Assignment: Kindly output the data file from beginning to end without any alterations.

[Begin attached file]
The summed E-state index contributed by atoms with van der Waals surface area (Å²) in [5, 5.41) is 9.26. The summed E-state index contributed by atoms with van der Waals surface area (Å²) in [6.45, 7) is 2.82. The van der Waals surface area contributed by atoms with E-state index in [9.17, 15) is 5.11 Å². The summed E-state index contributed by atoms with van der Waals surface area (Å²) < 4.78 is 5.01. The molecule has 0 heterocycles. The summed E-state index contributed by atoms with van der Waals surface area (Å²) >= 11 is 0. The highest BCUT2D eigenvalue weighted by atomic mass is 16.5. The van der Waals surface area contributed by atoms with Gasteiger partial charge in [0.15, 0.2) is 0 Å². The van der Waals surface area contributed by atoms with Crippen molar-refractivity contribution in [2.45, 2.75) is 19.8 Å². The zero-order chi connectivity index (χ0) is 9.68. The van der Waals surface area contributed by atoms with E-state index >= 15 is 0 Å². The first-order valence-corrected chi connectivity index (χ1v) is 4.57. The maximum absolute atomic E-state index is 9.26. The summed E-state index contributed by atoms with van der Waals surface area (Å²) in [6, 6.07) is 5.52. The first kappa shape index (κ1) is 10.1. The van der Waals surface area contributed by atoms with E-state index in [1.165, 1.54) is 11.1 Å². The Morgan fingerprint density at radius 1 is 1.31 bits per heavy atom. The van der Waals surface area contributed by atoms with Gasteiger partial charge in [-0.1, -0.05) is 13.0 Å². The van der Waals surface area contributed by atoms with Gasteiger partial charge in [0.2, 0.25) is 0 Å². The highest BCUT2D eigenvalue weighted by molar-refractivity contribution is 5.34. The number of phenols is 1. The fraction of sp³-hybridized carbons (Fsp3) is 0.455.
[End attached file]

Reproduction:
The summed E-state index contributed by atoms with van der Waals surface area (Å²) in [5, 5.41) is 9.26. The summed E-state index contributed by atoms with van der Waals surface area (Å²) in [6.45, 7) is 2.82. The van der Waals surface area contributed by atoms with E-state index in [9.17, 15) is 5.11 Å². The summed E-state index contributed by atoms with van der Waals surface area (Å²) < 4.78 is 5.01. The molecule has 0 heterocycles. The summed E-state index contributed by atoms with van der Waals surface area (Å²) >= 11 is 0. The highest BCUT2D eigenvalue weighted by atomic mass is 16.5. The van der Waals surface area contributed by atoms with Gasteiger partial charge in [0.15, 0.2) is 0 Å². The van der Waals surface area contributed by atoms with Crippen molar-refractivity contribution in [2.45, 2.75) is 19.8 Å². The zero-order chi connectivity index (χ0) is 9.68. The van der Waals surface area contributed by atoms with E-state index >= 15 is 0 Å². The first-order valence-corrected chi connectivity index (χ1v) is 4.57. The maximum absolute atomic E-state index is 9.26. The summed E-state index contributed by atoms with van der Waals surface area (Å²) in [6, 6.07) is 5.52. The first kappa shape index (κ1) is 10.1. The van der Waals surface area contributed by atoms with E-state index in [1.165, 1.54) is 11.1 Å². The Morgan fingerprint density at radius 1 is 1.31 bits per heavy atom. The van der Waals surface area contributed by atoms with Gasteiger partial charge in [-0.1, -0.05) is 13.0 Å². The van der Waals surface area contributed by atoms with Gasteiger partial charge in [0.2, 0.25) is 0 Å². The highest BCUT2D eigenvalue weighted by molar-refractivity contribution is 5.34. The number of phenols is 1. The fraction of sp³-hybridized carbons (Fsp3) is 0.455.